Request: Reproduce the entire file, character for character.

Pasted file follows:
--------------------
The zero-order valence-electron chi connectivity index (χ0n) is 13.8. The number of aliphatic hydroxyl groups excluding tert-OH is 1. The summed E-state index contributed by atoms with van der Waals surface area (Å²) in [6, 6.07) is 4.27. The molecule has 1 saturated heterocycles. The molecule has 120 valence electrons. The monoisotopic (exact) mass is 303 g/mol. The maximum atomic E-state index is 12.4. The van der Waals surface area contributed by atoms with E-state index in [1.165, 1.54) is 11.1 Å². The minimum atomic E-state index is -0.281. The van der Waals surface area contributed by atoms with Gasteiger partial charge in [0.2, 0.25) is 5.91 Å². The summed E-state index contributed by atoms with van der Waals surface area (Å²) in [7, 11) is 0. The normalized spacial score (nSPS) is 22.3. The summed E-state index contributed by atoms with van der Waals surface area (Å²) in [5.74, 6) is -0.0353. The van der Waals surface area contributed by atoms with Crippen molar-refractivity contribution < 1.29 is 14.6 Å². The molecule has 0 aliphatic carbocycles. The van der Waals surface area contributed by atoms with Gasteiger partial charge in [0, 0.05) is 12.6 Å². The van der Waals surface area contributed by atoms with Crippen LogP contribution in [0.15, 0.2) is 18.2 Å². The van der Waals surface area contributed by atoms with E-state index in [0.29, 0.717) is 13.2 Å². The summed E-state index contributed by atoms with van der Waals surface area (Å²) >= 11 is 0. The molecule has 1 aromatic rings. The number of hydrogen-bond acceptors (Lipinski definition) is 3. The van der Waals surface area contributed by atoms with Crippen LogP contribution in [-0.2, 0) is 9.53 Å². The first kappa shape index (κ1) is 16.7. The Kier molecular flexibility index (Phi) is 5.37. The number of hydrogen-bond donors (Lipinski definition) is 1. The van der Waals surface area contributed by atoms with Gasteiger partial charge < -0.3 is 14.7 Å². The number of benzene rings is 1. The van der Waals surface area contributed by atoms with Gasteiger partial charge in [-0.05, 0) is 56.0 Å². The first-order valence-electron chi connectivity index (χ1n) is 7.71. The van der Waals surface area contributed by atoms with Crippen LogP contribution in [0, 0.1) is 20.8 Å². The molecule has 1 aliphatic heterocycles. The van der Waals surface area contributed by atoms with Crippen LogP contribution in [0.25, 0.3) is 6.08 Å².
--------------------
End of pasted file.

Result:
The zero-order valence-electron chi connectivity index (χ0n) is 13.8. The number of aliphatic hydroxyl groups excluding tert-OH is 1. The summed E-state index contributed by atoms with van der Waals surface area (Å²) in [6, 6.07) is 4.27. The molecule has 1 saturated heterocycles. The molecule has 120 valence electrons. The monoisotopic (exact) mass is 303 g/mol. The maximum atomic E-state index is 12.4. The van der Waals surface area contributed by atoms with E-state index in [1.165, 1.54) is 11.1 Å². The minimum atomic E-state index is -0.281. The van der Waals surface area contributed by atoms with Gasteiger partial charge in [0.2, 0.25) is 5.91 Å². The summed E-state index contributed by atoms with van der Waals surface area (Å²) in [7, 11) is 0. The normalized spacial score (nSPS) is 22.3. The summed E-state index contributed by atoms with van der Waals surface area (Å²) in [5.74, 6) is -0.0353. The van der Waals surface area contributed by atoms with Crippen molar-refractivity contribution < 1.29 is 14.6 Å². The molecule has 0 aliphatic carbocycles. The van der Waals surface area contributed by atoms with Gasteiger partial charge in [0, 0.05) is 12.6 Å². The van der Waals surface area contributed by atoms with Crippen LogP contribution in [0.15, 0.2) is 18.2 Å². The van der Waals surface area contributed by atoms with E-state index in [0.29, 0.717) is 13.2 Å². The summed E-state index contributed by atoms with van der Waals surface area (Å²) >= 11 is 0. The molecule has 1 aromatic rings. The number of hydrogen-bond acceptors (Lipinski definition) is 3. The van der Waals surface area contributed by atoms with Crippen LogP contribution in [-0.2, 0) is 9.53 Å². The first kappa shape index (κ1) is 16.7. The Kier molecular flexibility index (Phi) is 5.37. The number of hydrogen-bond donors (Lipinski definition) is 1. The van der Waals surface area contributed by atoms with Gasteiger partial charge < -0.3 is 14.7 Å². The number of benzene rings is 1. The van der Waals surface area contributed by atoms with Gasteiger partial charge in [-0.05, 0) is 56.0 Å². The first-order valence-electron chi connectivity index (χ1n) is 7.71. The van der Waals surface area contributed by atoms with Crippen LogP contribution in [0, 0.1) is 20.8 Å². The molecule has 1 aliphatic heterocycles. The van der Waals surface area contributed by atoms with Crippen LogP contribution in [0.25, 0.3) is 6.08 Å².